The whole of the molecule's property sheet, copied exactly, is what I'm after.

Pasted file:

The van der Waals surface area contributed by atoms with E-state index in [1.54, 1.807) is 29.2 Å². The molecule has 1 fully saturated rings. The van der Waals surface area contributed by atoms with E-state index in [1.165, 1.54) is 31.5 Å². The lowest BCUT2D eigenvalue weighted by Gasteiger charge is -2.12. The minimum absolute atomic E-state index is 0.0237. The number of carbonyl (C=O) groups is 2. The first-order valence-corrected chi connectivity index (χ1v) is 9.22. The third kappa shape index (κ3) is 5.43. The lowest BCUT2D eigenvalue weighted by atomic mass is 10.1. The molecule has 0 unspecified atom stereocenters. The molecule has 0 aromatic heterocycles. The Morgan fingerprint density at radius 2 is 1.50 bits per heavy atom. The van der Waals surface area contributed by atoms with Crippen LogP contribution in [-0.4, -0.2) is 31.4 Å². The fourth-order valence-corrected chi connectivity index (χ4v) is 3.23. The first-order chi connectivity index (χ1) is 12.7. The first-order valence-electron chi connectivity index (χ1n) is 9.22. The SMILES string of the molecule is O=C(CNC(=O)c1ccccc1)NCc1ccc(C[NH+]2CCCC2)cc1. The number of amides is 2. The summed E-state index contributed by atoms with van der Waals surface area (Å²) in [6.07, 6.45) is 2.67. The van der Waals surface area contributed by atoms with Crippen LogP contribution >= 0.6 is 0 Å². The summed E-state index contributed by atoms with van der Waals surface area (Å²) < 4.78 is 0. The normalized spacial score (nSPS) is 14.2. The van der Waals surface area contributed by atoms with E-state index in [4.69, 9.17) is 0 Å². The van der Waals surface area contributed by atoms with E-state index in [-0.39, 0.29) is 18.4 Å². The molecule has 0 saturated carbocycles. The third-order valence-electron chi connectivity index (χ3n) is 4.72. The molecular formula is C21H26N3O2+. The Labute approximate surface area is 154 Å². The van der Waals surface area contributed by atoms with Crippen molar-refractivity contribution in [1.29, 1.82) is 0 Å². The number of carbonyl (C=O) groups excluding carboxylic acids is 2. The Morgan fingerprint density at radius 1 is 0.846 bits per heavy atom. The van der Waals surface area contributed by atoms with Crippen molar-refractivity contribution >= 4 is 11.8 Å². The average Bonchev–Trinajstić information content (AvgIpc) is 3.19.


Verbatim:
The van der Waals surface area contributed by atoms with E-state index in [1.54, 1.807) is 29.2 Å². The molecule has 1 fully saturated rings. The van der Waals surface area contributed by atoms with E-state index in [1.165, 1.54) is 31.5 Å². The lowest BCUT2D eigenvalue weighted by Gasteiger charge is -2.12. The minimum absolute atomic E-state index is 0.0237. The number of carbonyl (C=O) groups is 2. The first-order valence-corrected chi connectivity index (χ1v) is 9.22. The third kappa shape index (κ3) is 5.43. The lowest BCUT2D eigenvalue weighted by atomic mass is 10.1. The molecule has 0 unspecified atom stereocenters. The molecule has 0 aromatic heterocycles. The Morgan fingerprint density at radius 2 is 1.50 bits per heavy atom. The van der Waals surface area contributed by atoms with Crippen LogP contribution in [-0.4, -0.2) is 31.4 Å². The fourth-order valence-corrected chi connectivity index (χ4v) is 3.23. The first-order chi connectivity index (χ1) is 12.7. The first-order valence-electron chi connectivity index (χ1n) is 9.22. The SMILES string of the molecule is O=C(CNC(=O)c1ccccc1)NCc1ccc(C[NH+]2CCCC2)cc1. The number of amides is 2. The summed E-state index contributed by atoms with van der Waals surface area (Å²) in [6.07, 6.45) is 2.67. The van der Waals surface area contributed by atoms with Crippen LogP contribution >= 0.6 is 0 Å². The summed E-state index contributed by atoms with van der Waals surface area (Å²) < 4.78 is 0. The normalized spacial score (nSPS) is 14.2. The van der Waals surface area contributed by atoms with E-state index in [4.69, 9.17) is 0 Å². The van der Waals surface area contributed by atoms with E-state index in [-0.39, 0.29) is 18.4 Å². The molecule has 0 saturated carbocycles. The third-order valence-electron chi connectivity index (χ3n) is 4.72. The molecular formula is C21H26N3O2+. The Labute approximate surface area is 154 Å². The van der Waals surface area contributed by atoms with Crippen molar-refractivity contribution in [1.29, 1.82) is 0 Å². The number of carbonyl (C=O) groups excluding carboxylic acids is 2. The Morgan fingerprint density at radius 1 is 0.846 bits per heavy atom. The van der Waals surface area contributed by atoms with Crippen molar-refractivity contribution >= 4 is 11.8 Å². The average Bonchev–Trinajstić information content (AvgIpc) is 3.19.